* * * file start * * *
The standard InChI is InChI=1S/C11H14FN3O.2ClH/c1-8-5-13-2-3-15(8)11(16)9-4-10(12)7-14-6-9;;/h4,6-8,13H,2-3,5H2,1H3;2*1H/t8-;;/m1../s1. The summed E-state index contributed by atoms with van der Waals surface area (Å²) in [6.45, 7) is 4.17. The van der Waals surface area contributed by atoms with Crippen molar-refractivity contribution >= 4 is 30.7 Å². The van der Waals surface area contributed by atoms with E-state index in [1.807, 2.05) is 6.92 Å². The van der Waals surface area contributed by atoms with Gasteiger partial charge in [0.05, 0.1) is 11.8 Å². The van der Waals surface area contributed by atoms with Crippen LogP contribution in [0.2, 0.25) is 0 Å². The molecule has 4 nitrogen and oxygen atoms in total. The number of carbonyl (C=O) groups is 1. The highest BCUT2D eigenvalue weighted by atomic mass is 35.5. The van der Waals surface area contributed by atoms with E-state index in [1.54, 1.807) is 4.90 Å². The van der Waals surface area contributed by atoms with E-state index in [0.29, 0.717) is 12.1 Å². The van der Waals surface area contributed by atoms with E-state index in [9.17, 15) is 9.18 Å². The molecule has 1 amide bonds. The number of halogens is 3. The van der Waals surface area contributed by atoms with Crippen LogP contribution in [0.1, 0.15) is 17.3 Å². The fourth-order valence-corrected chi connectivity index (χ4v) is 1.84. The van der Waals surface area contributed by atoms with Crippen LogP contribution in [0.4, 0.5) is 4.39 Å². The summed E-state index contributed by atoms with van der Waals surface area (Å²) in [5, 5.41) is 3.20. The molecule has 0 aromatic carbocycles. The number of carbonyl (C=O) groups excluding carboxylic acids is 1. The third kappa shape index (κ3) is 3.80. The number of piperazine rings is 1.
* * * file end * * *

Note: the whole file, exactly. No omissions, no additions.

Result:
The standard InChI is InChI=1S/C11H14FN3O.2ClH/c1-8-5-13-2-3-15(8)11(16)9-4-10(12)7-14-6-9;;/h4,6-8,13H,2-3,5H2,1H3;2*1H/t8-;;/m1../s1. The summed E-state index contributed by atoms with van der Waals surface area (Å²) in [6.45, 7) is 4.17. The van der Waals surface area contributed by atoms with Crippen molar-refractivity contribution >= 4 is 30.7 Å². The van der Waals surface area contributed by atoms with E-state index in [1.807, 2.05) is 6.92 Å². The van der Waals surface area contributed by atoms with Gasteiger partial charge in [0.05, 0.1) is 11.8 Å². The van der Waals surface area contributed by atoms with Crippen LogP contribution in [0.2, 0.25) is 0 Å². The molecule has 4 nitrogen and oxygen atoms in total. The number of carbonyl (C=O) groups is 1. The highest BCUT2D eigenvalue weighted by atomic mass is 35.5. The van der Waals surface area contributed by atoms with E-state index in [1.54, 1.807) is 4.90 Å². The van der Waals surface area contributed by atoms with E-state index in [0.29, 0.717) is 12.1 Å². The van der Waals surface area contributed by atoms with E-state index in [9.17, 15) is 9.18 Å². The molecule has 1 amide bonds. The number of halogens is 3. The van der Waals surface area contributed by atoms with Crippen LogP contribution in [0.1, 0.15) is 17.3 Å². The fourth-order valence-corrected chi connectivity index (χ4v) is 1.84. The van der Waals surface area contributed by atoms with Crippen LogP contribution in [0.4, 0.5) is 4.39 Å². The summed E-state index contributed by atoms with van der Waals surface area (Å²) in [5, 5.41) is 3.20. The molecule has 0 aromatic carbocycles. The number of carbonyl (C=O) groups excluding carboxylic acids is 1. The third kappa shape index (κ3) is 3.80. The number of piperazine rings is 1.